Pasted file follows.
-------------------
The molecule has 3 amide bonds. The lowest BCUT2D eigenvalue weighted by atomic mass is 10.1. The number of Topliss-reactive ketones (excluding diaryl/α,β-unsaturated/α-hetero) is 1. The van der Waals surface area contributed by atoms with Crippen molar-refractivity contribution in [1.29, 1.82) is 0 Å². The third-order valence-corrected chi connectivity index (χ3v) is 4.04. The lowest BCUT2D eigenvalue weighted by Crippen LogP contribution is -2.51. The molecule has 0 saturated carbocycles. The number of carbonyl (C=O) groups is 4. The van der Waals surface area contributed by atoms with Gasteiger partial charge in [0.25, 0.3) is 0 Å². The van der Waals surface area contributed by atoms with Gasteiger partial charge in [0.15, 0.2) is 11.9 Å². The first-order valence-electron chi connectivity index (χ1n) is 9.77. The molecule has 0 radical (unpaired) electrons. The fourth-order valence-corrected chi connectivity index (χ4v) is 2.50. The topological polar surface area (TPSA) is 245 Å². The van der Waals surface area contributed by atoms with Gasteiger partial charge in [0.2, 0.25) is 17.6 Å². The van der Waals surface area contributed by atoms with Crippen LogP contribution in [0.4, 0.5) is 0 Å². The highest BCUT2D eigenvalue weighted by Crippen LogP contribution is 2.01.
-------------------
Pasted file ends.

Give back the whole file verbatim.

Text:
The molecule has 3 amide bonds. The lowest BCUT2D eigenvalue weighted by atomic mass is 10.1. The number of Topliss-reactive ketones (excluding diaryl/α,β-unsaturated/α-hetero) is 1. The van der Waals surface area contributed by atoms with Crippen molar-refractivity contribution in [1.29, 1.82) is 0 Å². The third-order valence-corrected chi connectivity index (χ3v) is 4.04. The lowest BCUT2D eigenvalue weighted by Crippen LogP contribution is -2.51. The molecule has 0 saturated carbocycles. The number of carbonyl (C=O) groups is 4. The van der Waals surface area contributed by atoms with Gasteiger partial charge in [0.25, 0.3) is 0 Å². The van der Waals surface area contributed by atoms with Gasteiger partial charge in [0.15, 0.2) is 11.9 Å². The first-order valence-electron chi connectivity index (χ1n) is 9.77. The molecule has 0 radical (unpaired) electrons. The fourth-order valence-corrected chi connectivity index (χ4v) is 2.50. The topological polar surface area (TPSA) is 245 Å². The van der Waals surface area contributed by atoms with Gasteiger partial charge in [0.2, 0.25) is 17.6 Å². The van der Waals surface area contributed by atoms with Crippen LogP contribution in [0.4, 0.5) is 0 Å². The highest BCUT2D eigenvalue weighted by Crippen LogP contribution is 2.01.